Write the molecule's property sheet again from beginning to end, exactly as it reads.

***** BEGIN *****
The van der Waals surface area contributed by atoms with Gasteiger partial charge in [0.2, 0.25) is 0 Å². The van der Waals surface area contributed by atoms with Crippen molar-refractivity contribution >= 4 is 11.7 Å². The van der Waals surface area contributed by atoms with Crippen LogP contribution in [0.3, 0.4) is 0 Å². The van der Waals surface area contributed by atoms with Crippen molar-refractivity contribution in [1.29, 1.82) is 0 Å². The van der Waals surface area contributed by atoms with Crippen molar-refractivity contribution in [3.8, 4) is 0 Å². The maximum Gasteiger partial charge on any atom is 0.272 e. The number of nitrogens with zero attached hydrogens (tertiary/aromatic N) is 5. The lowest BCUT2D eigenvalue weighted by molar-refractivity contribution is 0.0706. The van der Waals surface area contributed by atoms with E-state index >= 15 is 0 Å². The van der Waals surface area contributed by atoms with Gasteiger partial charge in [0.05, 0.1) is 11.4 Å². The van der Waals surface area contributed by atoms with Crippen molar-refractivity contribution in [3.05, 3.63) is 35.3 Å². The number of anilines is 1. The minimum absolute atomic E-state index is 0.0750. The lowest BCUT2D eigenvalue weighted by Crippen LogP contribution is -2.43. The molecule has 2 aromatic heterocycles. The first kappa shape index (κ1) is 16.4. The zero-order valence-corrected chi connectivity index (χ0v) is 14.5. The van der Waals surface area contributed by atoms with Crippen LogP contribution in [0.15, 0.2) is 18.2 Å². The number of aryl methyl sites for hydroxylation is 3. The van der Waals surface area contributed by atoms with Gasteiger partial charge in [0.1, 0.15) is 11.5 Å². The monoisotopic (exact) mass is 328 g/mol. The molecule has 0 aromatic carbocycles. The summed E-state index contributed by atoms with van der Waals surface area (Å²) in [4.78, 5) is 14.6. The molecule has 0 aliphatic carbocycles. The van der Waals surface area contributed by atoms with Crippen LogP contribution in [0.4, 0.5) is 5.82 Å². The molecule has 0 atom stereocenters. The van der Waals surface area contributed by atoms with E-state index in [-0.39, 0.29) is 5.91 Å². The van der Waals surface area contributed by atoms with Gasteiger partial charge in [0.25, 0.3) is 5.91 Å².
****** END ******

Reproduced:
The van der Waals surface area contributed by atoms with Gasteiger partial charge in [0.2, 0.25) is 0 Å². The van der Waals surface area contributed by atoms with Crippen molar-refractivity contribution >= 4 is 11.7 Å². The van der Waals surface area contributed by atoms with Crippen LogP contribution in [0.3, 0.4) is 0 Å². The van der Waals surface area contributed by atoms with Crippen molar-refractivity contribution in [1.29, 1.82) is 0 Å². The van der Waals surface area contributed by atoms with Crippen molar-refractivity contribution in [3.8, 4) is 0 Å². The maximum Gasteiger partial charge on any atom is 0.272 e. The number of nitrogens with zero attached hydrogens (tertiary/aromatic N) is 5. The lowest BCUT2D eigenvalue weighted by molar-refractivity contribution is 0.0706. The van der Waals surface area contributed by atoms with E-state index >= 15 is 0 Å². The van der Waals surface area contributed by atoms with Gasteiger partial charge in [0.05, 0.1) is 11.4 Å². The van der Waals surface area contributed by atoms with Crippen molar-refractivity contribution in [3.05, 3.63) is 35.3 Å². The number of anilines is 1. The minimum absolute atomic E-state index is 0.0750. The lowest BCUT2D eigenvalue weighted by Crippen LogP contribution is -2.43. The molecule has 2 aromatic heterocycles. The first kappa shape index (κ1) is 16.4. The zero-order valence-corrected chi connectivity index (χ0v) is 14.5. The van der Waals surface area contributed by atoms with Crippen LogP contribution in [0.15, 0.2) is 18.2 Å². The number of aryl methyl sites for hydroxylation is 3. The van der Waals surface area contributed by atoms with Gasteiger partial charge in [0.1, 0.15) is 11.5 Å². The monoisotopic (exact) mass is 328 g/mol. The molecule has 0 aromatic carbocycles. The summed E-state index contributed by atoms with van der Waals surface area (Å²) in [4.78, 5) is 14.6. The molecule has 0 aliphatic carbocycles. The van der Waals surface area contributed by atoms with Crippen LogP contribution in [0.4, 0.5) is 5.82 Å². The molecule has 0 atom stereocenters. The van der Waals surface area contributed by atoms with E-state index in [-0.39, 0.29) is 5.91 Å². The van der Waals surface area contributed by atoms with Gasteiger partial charge in [0.25, 0.3) is 5.91 Å².